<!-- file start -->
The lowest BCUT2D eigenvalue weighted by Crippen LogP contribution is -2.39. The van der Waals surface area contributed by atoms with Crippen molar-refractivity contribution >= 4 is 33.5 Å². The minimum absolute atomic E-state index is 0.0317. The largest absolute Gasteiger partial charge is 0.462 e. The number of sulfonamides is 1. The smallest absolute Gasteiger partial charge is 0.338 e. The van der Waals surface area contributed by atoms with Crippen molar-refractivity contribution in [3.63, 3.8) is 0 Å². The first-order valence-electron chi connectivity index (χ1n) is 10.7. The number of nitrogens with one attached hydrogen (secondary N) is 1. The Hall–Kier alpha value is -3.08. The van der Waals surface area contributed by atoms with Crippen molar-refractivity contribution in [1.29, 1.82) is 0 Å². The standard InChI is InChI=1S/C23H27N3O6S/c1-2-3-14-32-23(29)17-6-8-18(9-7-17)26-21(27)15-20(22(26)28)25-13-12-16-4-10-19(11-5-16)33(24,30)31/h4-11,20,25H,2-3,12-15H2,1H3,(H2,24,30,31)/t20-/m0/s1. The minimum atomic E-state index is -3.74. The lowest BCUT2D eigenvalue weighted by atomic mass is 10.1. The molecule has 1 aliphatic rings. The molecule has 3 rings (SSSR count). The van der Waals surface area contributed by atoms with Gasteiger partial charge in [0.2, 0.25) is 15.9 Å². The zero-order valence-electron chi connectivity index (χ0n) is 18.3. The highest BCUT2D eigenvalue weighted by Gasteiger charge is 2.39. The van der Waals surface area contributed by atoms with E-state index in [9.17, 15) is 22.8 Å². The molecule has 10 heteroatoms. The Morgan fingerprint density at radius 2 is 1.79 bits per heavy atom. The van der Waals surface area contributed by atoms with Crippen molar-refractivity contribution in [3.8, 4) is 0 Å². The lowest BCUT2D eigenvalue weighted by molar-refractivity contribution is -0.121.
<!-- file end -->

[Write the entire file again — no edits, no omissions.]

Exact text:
The lowest BCUT2D eigenvalue weighted by Crippen LogP contribution is -2.39. The van der Waals surface area contributed by atoms with Crippen molar-refractivity contribution >= 4 is 33.5 Å². The minimum absolute atomic E-state index is 0.0317. The largest absolute Gasteiger partial charge is 0.462 e. The number of sulfonamides is 1. The smallest absolute Gasteiger partial charge is 0.338 e. The van der Waals surface area contributed by atoms with Crippen molar-refractivity contribution in [3.63, 3.8) is 0 Å². The first-order valence-electron chi connectivity index (χ1n) is 10.7. The number of nitrogens with one attached hydrogen (secondary N) is 1. The Hall–Kier alpha value is -3.08. The van der Waals surface area contributed by atoms with Crippen molar-refractivity contribution in [1.29, 1.82) is 0 Å². The standard InChI is InChI=1S/C23H27N3O6S/c1-2-3-14-32-23(29)17-6-8-18(9-7-17)26-21(27)15-20(22(26)28)25-13-12-16-4-10-19(11-5-16)33(24,30)31/h4-11,20,25H,2-3,12-15H2,1H3,(H2,24,30,31)/t20-/m0/s1. The minimum atomic E-state index is -3.74. The lowest BCUT2D eigenvalue weighted by atomic mass is 10.1. The molecule has 1 aliphatic rings. The molecule has 3 rings (SSSR count). The van der Waals surface area contributed by atoms with Gasteiger partial charge in [0.2, 0.25) is 15.9 Å². The zero-order valence-electron chi connectivity index (χ0n) is 18.3. The highest BCUT2D eigenvalue weighted by Gasteiger charge is 2.39. The van der Waals surface area contributed by atoms with E-state index in [9.17, 15) is 22.8 Å². The molecule has 10 heteroatoms. The Morgan fingerprint density at radius 2 is 1.79 bits per heavy atom. The van der Waals surface area contributed by atoms with Crippen molar-refractivity contribution in [3.8, 4) is 0 Å². The lowest BCUT2D eigenvalue weighted by molar-refractivity contribution is -0.121.